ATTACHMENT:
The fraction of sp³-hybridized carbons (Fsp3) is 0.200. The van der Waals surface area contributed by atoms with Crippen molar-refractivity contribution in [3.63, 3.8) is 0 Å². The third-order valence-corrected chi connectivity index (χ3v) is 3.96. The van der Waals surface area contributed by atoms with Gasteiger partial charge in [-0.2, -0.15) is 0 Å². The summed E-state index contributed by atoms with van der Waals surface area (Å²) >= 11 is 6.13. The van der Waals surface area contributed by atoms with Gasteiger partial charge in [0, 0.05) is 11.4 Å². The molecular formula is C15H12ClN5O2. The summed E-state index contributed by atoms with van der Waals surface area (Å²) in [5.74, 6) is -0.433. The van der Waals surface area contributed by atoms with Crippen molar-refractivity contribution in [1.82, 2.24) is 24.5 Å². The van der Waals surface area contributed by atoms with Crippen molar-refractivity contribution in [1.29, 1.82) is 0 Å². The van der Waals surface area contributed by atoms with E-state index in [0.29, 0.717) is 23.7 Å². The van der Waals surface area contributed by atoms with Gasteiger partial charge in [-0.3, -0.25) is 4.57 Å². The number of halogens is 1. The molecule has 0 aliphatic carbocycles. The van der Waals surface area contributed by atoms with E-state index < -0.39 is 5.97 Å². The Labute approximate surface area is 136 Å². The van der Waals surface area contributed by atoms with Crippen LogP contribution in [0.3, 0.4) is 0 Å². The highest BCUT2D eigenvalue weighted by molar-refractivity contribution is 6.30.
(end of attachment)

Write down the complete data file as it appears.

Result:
The fraction of sp³-hybridized carbons (Fsp3) is 0.200. The van der Waals surface area contributed by atoms with Crippen molar-refractivity contribution in [3.63, 3.8) is 0 Å². The third-order valence-corrected chi connectivity index (χ3v) is 3.96. The van der Waals surface area contributed by atoms with Gasteiger partial charge in [-0.2, -0.15) is 0 Å². The summed E-state index contributed by atoms with van der Waals surface area (Å²) >= 11 is 6.13. The van der Waals surface area contributed by atoms with Gasteiger partial charge in [0, 0.05) is 11.4 Å². The molecular formula is C15H12ClN5O2. The summed E-state index contributed by atoms with van der Waals surface area (Å²) in [5.74, 6) is -0.433. The van der Waals surface area contributed by atoms with Crippen molar-refractivity contribution in [1.82, 2.24) is 24.5 Å². The van der Waals surface area contributed by atoms with Crippen molar-refractivity contribution in [1.29, 1.82) is 0 Å². The van der Waals surface area contributed by atoms with E-state index in [0.29, 0.717) is 23.7 Å². The van der Waals surface area contributed by atoms with Gasteiger partial charge in [-0.3, -0.25) is 4.57 Å². The number of halogens is 1. The molecule has 0 aliphatic carbocycles. The van der Waals surface area contributed by atoms with E-state index < -0.39 is 5.97 Å². The Labute approximate surface area is 136 Å². The van der Waals surface area contributed by atoms with Crippen LogP contribution in [0.3, 0.4) is 0 Å². The highest BCUT2D eigenvalue weighted by molar-refractivity contribution is 6.30.